(April 15, 2022, ATLANTA, JNS Wire)
Leading national Holocaust education nonprofit, The Jewish Foundation for the Righteous (JFR), has brought its exhibition, “Whoever Saves a Single Life…Rescuers of Jews During the Holocaust,” to the Ahavath Achim Synagogue through May 8, 2022. The exhibit highlights the heroic efforts of non-Jews who saved Jewish lives during the Holocaust and was first debuted at the United Nations in 2013.
The exhibition consists of 19 panels, 10 of which showcase different forms of rescue such as: Webs of Survival: Rescue Networks; Taking Action: Young Rescuers; Faith in Action: Religious Rescue; From Words to Deeds: Americans in Europe; Defying Orders: Rescue in Uniform; Outwitting Evil: Ingenuity in Rescue; Against All Odds: Rescue In the Camps; Envoys of Humanity: The Diplomats; Precarious Life: Shelter and Hiding; and Shielding our Citizens: Rescue in Denmark. Tour groups are accompanied by a JFR guide through the displays to provide a comprehensive overview of each rescuer’s story and its significance.
The exhibit is open to individuals, local churches, synagogue and interfaith groups, and students in middle and high school by appointment. To organize a visit, please contact the synagogue at (404) 603-5741.
The exhibition is made possible by a generous grant from the Conference on Material Claims against Germany (Claims Conference) and donors to the JFR.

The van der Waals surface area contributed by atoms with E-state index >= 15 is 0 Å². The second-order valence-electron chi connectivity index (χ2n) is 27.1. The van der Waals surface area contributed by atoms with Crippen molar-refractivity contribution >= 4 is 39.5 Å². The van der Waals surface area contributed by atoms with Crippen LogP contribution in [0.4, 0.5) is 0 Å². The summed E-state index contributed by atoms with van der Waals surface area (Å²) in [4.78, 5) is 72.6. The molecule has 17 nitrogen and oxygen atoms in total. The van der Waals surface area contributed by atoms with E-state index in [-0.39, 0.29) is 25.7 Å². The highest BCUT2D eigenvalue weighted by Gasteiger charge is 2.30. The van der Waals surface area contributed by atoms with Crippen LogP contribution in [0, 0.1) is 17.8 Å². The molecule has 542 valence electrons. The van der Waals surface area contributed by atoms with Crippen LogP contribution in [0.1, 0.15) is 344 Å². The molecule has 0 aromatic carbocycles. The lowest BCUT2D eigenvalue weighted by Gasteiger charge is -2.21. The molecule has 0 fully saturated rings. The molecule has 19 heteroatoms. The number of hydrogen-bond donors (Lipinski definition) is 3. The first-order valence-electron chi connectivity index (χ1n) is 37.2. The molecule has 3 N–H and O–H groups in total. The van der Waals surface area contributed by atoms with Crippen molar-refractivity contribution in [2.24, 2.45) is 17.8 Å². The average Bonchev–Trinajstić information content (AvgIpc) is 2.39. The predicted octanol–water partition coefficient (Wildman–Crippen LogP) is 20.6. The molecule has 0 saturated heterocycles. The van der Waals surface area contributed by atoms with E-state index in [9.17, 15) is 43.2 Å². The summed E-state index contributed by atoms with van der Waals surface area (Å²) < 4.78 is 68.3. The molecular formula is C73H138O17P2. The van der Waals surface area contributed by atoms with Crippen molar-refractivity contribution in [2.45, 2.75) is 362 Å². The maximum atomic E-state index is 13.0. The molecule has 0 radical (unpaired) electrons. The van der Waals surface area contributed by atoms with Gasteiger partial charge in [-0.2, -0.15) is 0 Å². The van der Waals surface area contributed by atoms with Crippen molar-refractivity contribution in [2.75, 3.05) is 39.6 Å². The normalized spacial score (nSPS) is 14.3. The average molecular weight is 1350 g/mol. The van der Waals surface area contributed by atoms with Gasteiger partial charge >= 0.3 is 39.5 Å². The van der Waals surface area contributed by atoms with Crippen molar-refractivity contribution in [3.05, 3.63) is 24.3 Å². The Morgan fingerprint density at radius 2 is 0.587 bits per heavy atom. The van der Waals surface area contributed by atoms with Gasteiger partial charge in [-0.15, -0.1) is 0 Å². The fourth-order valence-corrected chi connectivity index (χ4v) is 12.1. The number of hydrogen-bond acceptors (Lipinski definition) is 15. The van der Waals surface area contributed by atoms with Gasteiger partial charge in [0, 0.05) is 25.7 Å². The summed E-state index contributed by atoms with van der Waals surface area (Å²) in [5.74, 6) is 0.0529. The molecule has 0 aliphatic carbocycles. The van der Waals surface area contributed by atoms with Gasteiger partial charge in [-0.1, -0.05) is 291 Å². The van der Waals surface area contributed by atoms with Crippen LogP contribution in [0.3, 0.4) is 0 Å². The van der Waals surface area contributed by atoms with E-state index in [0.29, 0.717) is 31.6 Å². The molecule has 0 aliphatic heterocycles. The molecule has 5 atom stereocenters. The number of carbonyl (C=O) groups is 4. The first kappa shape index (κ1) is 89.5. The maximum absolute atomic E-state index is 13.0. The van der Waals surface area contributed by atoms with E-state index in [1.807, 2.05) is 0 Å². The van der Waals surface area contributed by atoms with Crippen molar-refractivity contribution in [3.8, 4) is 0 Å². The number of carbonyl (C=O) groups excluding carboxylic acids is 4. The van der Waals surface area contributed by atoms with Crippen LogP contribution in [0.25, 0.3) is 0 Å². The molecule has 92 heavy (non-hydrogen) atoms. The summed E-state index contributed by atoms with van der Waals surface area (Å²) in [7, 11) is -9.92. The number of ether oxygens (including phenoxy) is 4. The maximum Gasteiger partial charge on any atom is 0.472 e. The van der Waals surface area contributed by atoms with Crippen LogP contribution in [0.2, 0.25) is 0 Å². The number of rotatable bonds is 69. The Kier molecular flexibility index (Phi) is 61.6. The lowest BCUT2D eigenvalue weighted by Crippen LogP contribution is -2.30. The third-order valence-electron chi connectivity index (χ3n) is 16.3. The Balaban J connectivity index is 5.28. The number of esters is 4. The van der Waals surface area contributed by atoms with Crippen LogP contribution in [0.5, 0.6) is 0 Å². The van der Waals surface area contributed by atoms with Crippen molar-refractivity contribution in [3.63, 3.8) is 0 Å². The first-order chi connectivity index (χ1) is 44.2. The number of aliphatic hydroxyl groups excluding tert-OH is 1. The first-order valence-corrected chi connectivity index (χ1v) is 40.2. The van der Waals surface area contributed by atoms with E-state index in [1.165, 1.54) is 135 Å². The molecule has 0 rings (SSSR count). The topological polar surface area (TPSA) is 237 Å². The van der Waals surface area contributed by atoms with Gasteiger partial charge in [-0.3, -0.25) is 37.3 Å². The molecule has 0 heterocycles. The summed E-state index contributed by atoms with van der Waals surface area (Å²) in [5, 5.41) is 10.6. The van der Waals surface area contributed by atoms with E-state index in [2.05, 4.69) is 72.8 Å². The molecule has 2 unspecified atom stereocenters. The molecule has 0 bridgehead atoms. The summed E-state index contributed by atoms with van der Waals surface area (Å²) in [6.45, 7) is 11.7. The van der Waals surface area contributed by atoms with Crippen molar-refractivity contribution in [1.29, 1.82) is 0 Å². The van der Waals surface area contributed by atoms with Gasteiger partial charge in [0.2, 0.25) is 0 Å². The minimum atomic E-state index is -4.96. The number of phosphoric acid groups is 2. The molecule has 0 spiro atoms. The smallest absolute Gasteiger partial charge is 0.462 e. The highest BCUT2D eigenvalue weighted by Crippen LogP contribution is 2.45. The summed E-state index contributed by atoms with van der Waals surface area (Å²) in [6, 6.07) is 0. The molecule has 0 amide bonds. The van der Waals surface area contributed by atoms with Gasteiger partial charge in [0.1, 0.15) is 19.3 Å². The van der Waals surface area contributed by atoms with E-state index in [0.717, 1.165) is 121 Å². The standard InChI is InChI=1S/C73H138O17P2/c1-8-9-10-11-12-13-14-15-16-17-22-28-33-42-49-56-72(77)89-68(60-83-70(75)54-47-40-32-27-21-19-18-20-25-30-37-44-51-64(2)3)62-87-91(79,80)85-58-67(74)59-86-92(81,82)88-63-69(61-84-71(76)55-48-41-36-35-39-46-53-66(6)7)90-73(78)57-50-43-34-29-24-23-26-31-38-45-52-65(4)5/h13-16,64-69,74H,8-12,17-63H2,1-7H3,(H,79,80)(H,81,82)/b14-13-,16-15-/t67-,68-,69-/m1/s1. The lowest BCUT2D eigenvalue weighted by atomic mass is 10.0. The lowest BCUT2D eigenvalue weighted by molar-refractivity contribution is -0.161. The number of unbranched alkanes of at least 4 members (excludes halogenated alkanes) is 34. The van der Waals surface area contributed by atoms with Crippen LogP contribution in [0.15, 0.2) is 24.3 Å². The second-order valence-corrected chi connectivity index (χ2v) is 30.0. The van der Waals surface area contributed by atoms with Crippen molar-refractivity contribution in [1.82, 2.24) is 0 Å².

“These instances of heroism not only deserve our recognition because of each story’s inherent remarkability, but maybe more importantly, because it is possible for us to learn from them,” said Ahavath Achim Synagogue Senior Rabbi Laurence Rosenthal. “Today, as we witness many formidable world events unfold, we too can choose to be upstanders instead of bystanders, to help our neighbors, saving them, even when it proves to be both inconvenient and challenging.”
“Now in its ninth year, the JFR’s traveling exhibition continues to showcase individual acts of courageousness and bravery from the Holocaust, telling 40 different stories of rescue and survival through narratives, photographs and documents,” said JFR Executive Vice President Stanlee Stahl. “The exhibition’s design caters to a broad range of demographics, from young students to adults, furthering each person’s understanding of this incredibly nuanced topic.”